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United Way of Lancaster County


Advocate calls on County Prison to discontinue handcuffing participants in MAT drug program

Lancaster County Prison. (Photo: Tim Stuhldreher)

Handcuffing County Prison inmates while they ingest medication for substance use disorder is keeping them from diverting it as contraband and is not inhumane, prison officials said Thursday.

Gail Groves Scott

They were responding to local drug policy researcher and advocate Gail Groves Scott, who challenged the practice sharply at the Prison Board’s monthly meeting.

Cuffing or “shackling” individuals in a voluntary treatment program is highly unusual, she said, saying she contacted other researchers in the field and none of them had heard of anything similar. It is not an evidence-based practice, she said, it’s counterproductive and potentially discriminatory under the Americans With Disabilities Act.

“I hope that we discontinue this protocol,” she said.

The County Prison launched its medication assisted treatment program, or MAT, in September 2022. Eligible inmates receive buprenorphine, which can mitigate the symptoms of withdrawal.

Until this month, the prison’s program was limited to continuing MAT for inmates who began it elsewhere. Starting in April, it began “inductions,” or initiating medication for new patients, Deputy Wardin Joe Shiffer said.

There have been 14 inductions since April 1, he said. There are 72 individuals “on the line” for MAT currently, he said, and 91 participants since Jan. 1.

The prison tried several other approaches to prevent diversion, he said: It initially had inmates sit on their hands during medication administration; then it had them wear a smock similar to a barbershop cape. Neither was effective, but handcuffing has brought diversion under control.

“That’s how we got to where we are,” Shiffer said.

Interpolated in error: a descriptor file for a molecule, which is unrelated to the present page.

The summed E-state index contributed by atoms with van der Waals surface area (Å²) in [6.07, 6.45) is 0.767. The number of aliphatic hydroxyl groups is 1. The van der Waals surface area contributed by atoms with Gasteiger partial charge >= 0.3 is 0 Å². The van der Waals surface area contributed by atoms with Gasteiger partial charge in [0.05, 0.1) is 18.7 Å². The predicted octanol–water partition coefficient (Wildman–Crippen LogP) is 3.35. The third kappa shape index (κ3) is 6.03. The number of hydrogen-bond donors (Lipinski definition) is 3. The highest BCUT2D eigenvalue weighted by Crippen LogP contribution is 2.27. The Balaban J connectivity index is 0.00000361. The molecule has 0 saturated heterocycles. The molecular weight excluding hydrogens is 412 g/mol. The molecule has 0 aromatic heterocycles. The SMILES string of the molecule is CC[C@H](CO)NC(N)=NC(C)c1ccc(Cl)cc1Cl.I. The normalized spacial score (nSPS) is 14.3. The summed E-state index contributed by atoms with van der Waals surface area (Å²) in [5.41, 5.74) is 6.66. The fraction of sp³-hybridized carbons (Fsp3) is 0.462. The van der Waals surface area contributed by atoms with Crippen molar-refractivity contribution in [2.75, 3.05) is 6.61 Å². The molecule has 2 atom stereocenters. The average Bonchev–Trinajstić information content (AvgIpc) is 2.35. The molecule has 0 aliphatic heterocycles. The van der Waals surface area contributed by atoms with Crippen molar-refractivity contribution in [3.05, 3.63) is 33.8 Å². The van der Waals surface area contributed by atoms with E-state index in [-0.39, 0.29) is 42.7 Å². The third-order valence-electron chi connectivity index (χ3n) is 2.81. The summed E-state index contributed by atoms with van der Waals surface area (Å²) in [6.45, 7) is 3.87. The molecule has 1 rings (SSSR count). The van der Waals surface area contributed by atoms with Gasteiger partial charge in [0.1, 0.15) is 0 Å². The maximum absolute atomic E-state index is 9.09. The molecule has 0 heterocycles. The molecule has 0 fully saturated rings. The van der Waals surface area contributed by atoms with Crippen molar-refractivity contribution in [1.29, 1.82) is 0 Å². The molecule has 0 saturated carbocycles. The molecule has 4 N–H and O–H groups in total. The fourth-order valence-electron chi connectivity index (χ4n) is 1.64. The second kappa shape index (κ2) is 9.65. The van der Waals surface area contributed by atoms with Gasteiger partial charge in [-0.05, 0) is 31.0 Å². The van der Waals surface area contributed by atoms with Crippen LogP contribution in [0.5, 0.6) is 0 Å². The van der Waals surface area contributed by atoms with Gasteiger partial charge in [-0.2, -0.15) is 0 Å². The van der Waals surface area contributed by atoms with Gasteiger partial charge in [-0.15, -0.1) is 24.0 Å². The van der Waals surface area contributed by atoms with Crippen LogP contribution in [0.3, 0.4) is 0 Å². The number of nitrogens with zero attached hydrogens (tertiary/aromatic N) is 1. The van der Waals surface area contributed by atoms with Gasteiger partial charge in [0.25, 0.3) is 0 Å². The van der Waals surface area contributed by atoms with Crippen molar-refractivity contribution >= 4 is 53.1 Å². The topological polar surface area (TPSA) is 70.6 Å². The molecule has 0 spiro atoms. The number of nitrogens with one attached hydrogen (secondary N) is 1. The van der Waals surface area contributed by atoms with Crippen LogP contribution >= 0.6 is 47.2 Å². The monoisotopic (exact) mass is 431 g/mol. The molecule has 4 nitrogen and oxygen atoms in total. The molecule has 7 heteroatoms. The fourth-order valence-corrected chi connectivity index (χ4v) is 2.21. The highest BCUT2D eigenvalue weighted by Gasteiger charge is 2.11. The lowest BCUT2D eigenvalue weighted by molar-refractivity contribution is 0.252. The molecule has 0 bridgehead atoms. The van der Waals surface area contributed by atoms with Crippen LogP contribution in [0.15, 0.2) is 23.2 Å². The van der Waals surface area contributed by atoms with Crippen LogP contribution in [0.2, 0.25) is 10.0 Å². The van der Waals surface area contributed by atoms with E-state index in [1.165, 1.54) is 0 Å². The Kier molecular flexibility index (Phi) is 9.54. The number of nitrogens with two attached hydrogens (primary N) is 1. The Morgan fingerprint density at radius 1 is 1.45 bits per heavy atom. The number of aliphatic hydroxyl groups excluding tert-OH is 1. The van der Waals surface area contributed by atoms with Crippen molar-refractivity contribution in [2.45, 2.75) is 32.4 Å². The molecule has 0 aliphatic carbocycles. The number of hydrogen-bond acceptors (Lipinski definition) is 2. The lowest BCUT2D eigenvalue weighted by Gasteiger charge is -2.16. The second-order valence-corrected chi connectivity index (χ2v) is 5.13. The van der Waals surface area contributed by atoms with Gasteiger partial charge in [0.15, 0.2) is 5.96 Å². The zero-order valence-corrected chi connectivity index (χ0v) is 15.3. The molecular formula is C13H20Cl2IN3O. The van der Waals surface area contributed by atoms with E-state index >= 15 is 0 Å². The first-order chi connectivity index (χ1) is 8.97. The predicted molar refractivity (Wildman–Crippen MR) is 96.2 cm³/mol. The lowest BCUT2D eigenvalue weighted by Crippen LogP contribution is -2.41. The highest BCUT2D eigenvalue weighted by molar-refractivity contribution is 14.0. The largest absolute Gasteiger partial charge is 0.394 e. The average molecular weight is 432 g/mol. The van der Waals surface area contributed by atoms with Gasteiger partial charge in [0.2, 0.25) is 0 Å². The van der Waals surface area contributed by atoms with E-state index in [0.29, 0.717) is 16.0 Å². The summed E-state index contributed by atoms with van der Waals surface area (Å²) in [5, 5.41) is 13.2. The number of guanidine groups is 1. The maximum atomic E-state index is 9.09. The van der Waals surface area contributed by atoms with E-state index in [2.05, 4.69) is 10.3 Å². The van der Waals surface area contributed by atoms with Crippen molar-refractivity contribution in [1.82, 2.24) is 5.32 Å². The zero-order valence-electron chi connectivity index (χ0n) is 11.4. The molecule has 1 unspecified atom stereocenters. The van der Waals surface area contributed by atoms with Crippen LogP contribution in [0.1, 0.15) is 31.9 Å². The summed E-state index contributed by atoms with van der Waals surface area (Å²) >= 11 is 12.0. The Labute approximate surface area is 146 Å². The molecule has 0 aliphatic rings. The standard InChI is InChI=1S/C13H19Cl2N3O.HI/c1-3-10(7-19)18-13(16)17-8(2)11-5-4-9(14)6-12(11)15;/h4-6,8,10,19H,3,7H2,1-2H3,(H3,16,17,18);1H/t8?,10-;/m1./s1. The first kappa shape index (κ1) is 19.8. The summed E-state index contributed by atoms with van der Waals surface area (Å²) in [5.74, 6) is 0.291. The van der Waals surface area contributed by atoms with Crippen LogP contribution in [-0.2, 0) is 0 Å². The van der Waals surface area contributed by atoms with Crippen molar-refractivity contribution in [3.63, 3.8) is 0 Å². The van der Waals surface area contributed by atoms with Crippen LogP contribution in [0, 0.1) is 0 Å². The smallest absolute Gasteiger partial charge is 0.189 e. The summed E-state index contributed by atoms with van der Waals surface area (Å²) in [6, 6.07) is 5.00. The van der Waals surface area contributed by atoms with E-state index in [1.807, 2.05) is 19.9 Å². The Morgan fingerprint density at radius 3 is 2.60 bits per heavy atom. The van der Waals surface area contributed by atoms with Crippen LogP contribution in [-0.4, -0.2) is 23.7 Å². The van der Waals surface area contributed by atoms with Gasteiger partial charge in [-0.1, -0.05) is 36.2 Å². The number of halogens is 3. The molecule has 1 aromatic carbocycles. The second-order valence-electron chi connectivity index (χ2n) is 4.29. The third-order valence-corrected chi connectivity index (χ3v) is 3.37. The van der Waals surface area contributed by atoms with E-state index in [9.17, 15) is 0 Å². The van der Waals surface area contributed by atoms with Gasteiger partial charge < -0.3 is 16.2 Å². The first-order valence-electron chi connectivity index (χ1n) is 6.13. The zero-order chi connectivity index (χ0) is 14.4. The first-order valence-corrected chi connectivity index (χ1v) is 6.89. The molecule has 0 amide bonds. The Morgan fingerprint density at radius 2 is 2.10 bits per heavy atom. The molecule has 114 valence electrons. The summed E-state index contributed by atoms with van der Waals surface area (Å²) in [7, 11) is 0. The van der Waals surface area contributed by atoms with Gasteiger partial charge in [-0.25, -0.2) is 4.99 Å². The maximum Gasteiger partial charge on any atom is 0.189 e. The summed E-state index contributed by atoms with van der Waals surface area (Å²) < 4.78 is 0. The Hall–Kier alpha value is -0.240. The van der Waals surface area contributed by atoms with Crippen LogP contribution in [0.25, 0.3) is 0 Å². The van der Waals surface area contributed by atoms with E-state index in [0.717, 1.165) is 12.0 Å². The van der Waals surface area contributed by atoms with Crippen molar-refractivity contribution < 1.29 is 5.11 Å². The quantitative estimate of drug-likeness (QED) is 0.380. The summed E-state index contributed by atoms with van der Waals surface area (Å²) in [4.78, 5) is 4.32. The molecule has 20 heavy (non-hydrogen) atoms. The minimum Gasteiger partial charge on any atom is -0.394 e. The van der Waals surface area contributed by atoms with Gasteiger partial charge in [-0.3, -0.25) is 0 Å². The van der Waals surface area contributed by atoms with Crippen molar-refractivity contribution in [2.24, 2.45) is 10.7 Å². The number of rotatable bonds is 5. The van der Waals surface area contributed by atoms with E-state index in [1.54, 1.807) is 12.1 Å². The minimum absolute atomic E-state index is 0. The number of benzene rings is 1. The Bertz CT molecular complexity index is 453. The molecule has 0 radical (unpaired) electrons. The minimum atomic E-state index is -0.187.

The prison had to figure out for itself what worked, Warden Cheryl Steberger said: “There was not a rule book.” Security is paramount, she said.

The handcuffing process is handled professionally and humanely, the warden and deputy warden said. Responding to a question from Scott, Steberger said the prison does not handcuff pregnant women.

Commissioner Josh Parsons said he’s open to discussing best practices, but not to second-guessing the decisions of Steberger and her team.

“I’m not going to dictate security procedures to the people who have to live it every day,” he said.

Shiffer said the prison looked at other correctional institutions as it developed its approach, and that they employ similar practices. Scott reiterated that she’s not aware of any, and that research studies and guidelines on MAT in correctional settings do not mention handcuffing as an option. She provided a list of those resources to county and prison officials, along with a memo outlining her concerns. Both documents are posted (here and here) on the website of her organization, the Health Policy Network.

As more inmates enter MAT, diversion may decrease, Shiffer said. The prison is continuously reviewing its practices and is open to change if appropriate, he said.